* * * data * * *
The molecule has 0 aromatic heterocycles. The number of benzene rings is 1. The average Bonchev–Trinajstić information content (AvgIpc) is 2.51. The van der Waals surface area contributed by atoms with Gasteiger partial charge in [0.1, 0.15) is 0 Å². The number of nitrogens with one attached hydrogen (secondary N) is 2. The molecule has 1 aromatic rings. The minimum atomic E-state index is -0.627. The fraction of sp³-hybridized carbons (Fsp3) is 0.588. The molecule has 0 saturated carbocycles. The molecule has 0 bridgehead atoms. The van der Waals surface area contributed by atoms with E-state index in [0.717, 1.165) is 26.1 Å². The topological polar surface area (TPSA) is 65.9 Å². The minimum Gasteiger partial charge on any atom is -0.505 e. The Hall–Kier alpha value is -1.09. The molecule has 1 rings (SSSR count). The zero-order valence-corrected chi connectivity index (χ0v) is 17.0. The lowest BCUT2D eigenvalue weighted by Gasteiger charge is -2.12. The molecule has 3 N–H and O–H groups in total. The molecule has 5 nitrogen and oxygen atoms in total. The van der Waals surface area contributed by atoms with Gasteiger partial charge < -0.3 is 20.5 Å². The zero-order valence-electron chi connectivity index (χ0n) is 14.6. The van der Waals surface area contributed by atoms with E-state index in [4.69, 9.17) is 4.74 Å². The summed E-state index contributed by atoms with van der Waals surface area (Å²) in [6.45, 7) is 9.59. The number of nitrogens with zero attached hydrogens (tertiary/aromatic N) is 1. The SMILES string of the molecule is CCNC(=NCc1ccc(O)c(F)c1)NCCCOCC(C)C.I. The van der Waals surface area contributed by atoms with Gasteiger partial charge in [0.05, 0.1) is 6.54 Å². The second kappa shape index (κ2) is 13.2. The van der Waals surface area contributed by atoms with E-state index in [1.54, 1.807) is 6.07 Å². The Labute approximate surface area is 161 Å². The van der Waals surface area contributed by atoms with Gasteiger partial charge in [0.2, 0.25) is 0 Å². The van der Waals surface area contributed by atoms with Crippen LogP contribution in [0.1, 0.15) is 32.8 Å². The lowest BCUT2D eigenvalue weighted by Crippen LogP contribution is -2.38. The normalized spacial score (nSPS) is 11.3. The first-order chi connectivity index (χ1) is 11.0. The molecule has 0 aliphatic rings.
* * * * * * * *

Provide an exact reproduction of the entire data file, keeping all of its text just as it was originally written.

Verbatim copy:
The molecule has 0 aromatic heterocycles. The number of benzene rings is 1. The average Bonchev–Trinajstić information content (AvgIpc) is 2.51. The van der Waals surface area contributed by atoms with Gasteiger partial charge in [0.1, 0.15) is 0 Å². The number of nitrogens with one attached hydrogen (secondary N) is 2. The molecule has 1 aromatic rings. The minimum atomic E-state index is -0.627. The fraction of sp³-hybridized carbons (Fsp3) is 0.588. The molecule has 0 saturated carbocycles. The molecule has 0 bridgehead atoms. The van der Waals surface area contributed by atoms with E-state index in [0.717, 1.165) is 26.1 Å². The topological polar surface area (TPSA) is 65.9 Å². The minimum Gasteiger partial charge on any atom is -0.505 e. The Hall–Kier alpha value is -1.09. The molecule has 1 rings (SSSR count). The zero-order valence-corrected chi connectivity index (χ0v) is 17.0. The lowest BCUT2D eigenvalue weighted by Gasteiger charge is -2.12. The molecule has 3 N–H and O–H groups in total. The molecule has 5 nitrogen and oxygen atoms in total. The van der Waals surface area contributed by atoms with Gasteiger partial charge < -0.3 is 20.5 Å². The zero-order valence-electron chi connectivity index (χ0n) is 14.6. The van der Waals surface area contributed by atoms with E-state index in [4.69, 9.17) is 4.74 Å². The summed E-state index contributed by atoms with van der Waals surface area (Å²) in [6.45, 7) is 9.59. The number of nitrogens with zero attached hydrogens (tertiary/aromatic N) is 1. The SMILES string of the molecule is CCNC(=NCc1ccc(O)c(F)c1)NCCCOCC(C)C.I. The van der Waals surface area contributed by atoms with Gasteiger partial charge in [0.05, 0.1) is 6.54 Å². The second kappa shape index (κ2) is 13.2. The van der Waals surface area contributed by atoms with E-state index in [1.54, 1.807) is 6.07 Å². The Labute approximate surface area is 161 Å². The van der Waals surface area contributed by atoms with Gasteiger partial charge in [0.2, 0.25) is 0 Å². The van der Waals surface area contributed by atoms with Crippen LogP contribution in [0.1, 0.15) is 32.8 Å². The lowest BCUT2D eigenvalue weighted by Crippen LogP contribution is -2.38. The normalized spacial score (nSPS) is 11.3. The first-order chi connectivity index (χ1) is 11.0. The molecule has 0 aliphatic rings.